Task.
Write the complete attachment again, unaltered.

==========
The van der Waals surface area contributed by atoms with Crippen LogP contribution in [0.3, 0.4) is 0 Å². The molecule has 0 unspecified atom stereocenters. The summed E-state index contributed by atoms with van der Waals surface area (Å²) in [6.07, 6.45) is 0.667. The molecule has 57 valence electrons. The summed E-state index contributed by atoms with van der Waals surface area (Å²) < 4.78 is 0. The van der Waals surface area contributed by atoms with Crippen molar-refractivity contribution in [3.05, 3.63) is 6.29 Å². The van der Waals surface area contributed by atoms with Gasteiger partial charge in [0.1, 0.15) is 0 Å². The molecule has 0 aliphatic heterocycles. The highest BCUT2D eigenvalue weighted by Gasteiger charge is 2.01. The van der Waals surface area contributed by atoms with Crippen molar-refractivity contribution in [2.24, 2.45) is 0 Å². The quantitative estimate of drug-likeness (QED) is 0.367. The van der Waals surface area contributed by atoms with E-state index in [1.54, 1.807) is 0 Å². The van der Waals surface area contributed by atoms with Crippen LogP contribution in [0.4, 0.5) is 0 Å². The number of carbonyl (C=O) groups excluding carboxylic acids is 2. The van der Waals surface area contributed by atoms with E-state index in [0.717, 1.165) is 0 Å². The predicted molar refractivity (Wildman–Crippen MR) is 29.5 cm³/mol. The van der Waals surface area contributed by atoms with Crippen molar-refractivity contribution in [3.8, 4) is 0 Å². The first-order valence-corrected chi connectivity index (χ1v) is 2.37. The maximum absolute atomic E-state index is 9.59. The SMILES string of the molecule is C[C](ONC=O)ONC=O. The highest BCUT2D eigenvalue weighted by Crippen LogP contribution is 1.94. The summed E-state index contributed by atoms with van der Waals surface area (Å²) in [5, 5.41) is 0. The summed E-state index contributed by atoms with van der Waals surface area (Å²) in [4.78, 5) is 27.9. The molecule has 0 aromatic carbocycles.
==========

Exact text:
The van der Waals surface area contributed by atoms with Crippen LogP contribution in [0.3, 0.4) is 0 Å². The molecule has 0 unspecified atom stereocenters. The summed E-state index contributed by atoms with van der Waals surface area (Å²) in [6.07, 6.45) is 0.667. The molecule has 57 valence electrons. The summed E-state index contributed by atoms with van der Waals surface area (Å²) < 4.78 is 0. The van der Waals surface area contributed by atoms with Crippen molar-refractivity contribution in [3.05, 3.63) is 6.29 Å². The van der Waals surface area contributed by atoms with Gasteiger partial charge in [0.1, 0.15) is 0 Å². The molecule has 0 aliphatic heterocycles. The highest BCUT2D eigenvalue weighted by Gasteiger charge is 2.01. The van der Waals surface area contributed by atoms with Crippen molar-refractivity contribution in [2.24, 2.45) is 0 Å². The quantitative estimate of drug-likeness (QED) is 0.367. The van der Waals surface area contributed by atoms with E-state index in [1.54, 1.807) is 0 Å². The van der Waals surface area contributed by atoms with Crippen LogP contribution in [0.4, 0.5) is 0 Å². The number of carbonyl (C=O) groups excluding carboxylic acids is 2. The van der Waals surface area contributed by atoms with E-state index in [0.717, 1.165) is 0 Å². The predicted molar refractivity (Wildman–Crippen MR) is 29.5 cm³/mol. The van der Waals surface area contributed by atoms with Crippen molar-refractivity contribution in [3.8, 4) is 0 Å². The first-order valence-corrected chi connectivity index (χ1v) is 2.37. The maximum absolute atomic E-state index is 9.59. The SMILES string of the molecule is C[C](ONC=O)ONC=O. The highest BCUT2D eigenvalue weighted by Crippen LogP contribution is 1.94. The summed E-state index contributed by atoms with van der Waals surface area (Å²) in [5, 5.41) is 0. The summed E-state index contributed by atoms with van der Waals surface area (Å²) in [4.78, 5) is 27.9. The molecule has 0 aromatic carbocycles.